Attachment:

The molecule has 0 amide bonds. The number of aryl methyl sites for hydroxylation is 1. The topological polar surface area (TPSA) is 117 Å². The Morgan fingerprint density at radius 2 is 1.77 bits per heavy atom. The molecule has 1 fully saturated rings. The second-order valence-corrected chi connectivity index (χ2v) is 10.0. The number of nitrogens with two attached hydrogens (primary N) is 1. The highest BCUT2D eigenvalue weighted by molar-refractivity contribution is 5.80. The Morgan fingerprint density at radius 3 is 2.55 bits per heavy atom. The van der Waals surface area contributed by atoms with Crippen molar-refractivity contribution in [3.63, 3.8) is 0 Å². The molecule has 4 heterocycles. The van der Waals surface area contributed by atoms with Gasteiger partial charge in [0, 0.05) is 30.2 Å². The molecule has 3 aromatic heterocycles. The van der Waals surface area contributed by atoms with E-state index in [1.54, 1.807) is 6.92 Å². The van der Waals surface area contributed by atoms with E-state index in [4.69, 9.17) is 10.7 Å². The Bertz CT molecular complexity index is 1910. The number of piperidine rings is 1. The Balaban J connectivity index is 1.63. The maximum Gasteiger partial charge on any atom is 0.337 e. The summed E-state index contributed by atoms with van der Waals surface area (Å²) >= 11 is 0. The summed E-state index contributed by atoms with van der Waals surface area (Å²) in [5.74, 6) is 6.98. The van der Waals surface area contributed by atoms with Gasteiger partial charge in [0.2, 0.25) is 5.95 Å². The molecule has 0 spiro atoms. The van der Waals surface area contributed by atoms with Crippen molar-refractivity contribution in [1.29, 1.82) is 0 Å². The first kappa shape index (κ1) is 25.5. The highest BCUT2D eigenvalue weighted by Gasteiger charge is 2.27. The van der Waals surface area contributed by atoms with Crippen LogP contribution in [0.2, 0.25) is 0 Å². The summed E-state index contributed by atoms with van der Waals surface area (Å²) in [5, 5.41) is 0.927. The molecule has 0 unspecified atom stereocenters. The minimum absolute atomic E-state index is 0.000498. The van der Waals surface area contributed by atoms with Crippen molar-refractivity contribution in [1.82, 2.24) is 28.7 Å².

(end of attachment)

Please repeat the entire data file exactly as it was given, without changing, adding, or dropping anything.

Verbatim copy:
The molecule has 0 amide bonds. The number of aryl methyl sites for hydroxylation is 1. The topological polar surface area (TPSA) is 117 Å². The Morgan fingerprint density at radius 2 is 1.77 bits per heavy atom. The molecule has 1 fully saturated rings. The second-order valence-corrected chi connectivity index (χ2v) is 10.0. The number of nitrogens with two attached hydrogens (primary N) is 1. The highest BCUT2D eigenvalue weighted by molar-refractivity contribution is 5.80. The Morgan fingerprint density at radius 3 is 2.55 bits per heavy atom. The van der Waals surface area contributed by atoms with Crippen molar-refractivity contribution in [3.63, 3.8) is 0 Å². The molecule has 4 heterocycles. The van der Waals surface area contributed by atoms with Gasteiger partial charge in [0, 0.05) is 30.2 Å². The molecule has 3 aromatic heterocycles. The van der Waals surface area contributed by atoms with E-state index in [1.54, 1.807) is 6.92 Å². The van der Waals surface area contributed by atoms with E-state index in [4.69, 9.17) is 10.7 Å². The Bertz CT molecular complexity index is 1910. The number of piperidine rings is 1. The Balaban J connectivity index is 1.63. The maximum Gasteiger partial charge on any atom is 0.337 e. The summed E-state index contributed by atoms with van der Waals surface area (Å²) >= 11 is 0. The summed E-state index contributed by atoms with van der Waals surface area (Å²) in [5.74, 6) is 6.98. The van der Waals surface area contributed by atoms with Gasteiger partial charge in [0.2, 0.25) is 5.95 Å². The molecule has 0 spiro atoms. The van der Waals surface area contributed by atoms with Crippen molar-refractivity contribution in [1.29, 1.82) is 0 Å². The first kappa shape index (κ1) is 25.5. The highest BCUT2D eigenvalue weighted by Gasteiger charge is 2.27. The van der Waals surface area contributed by atoms with Crippen LogP contribution in [0.2, 0.25) is 0 Å². The summed E-state index contributed by atoms with van der Waals surface area (Å²) in [5, 5.41) is 0.927. The molecule has 0 unspecified atom stereocenters. The minimum absolute atomic E-state index is 0.000498. The van der Waals surface area contributed by atoms with Crippen molar-refractivity contribution in [1.82, 2.24) is 28.7 Å².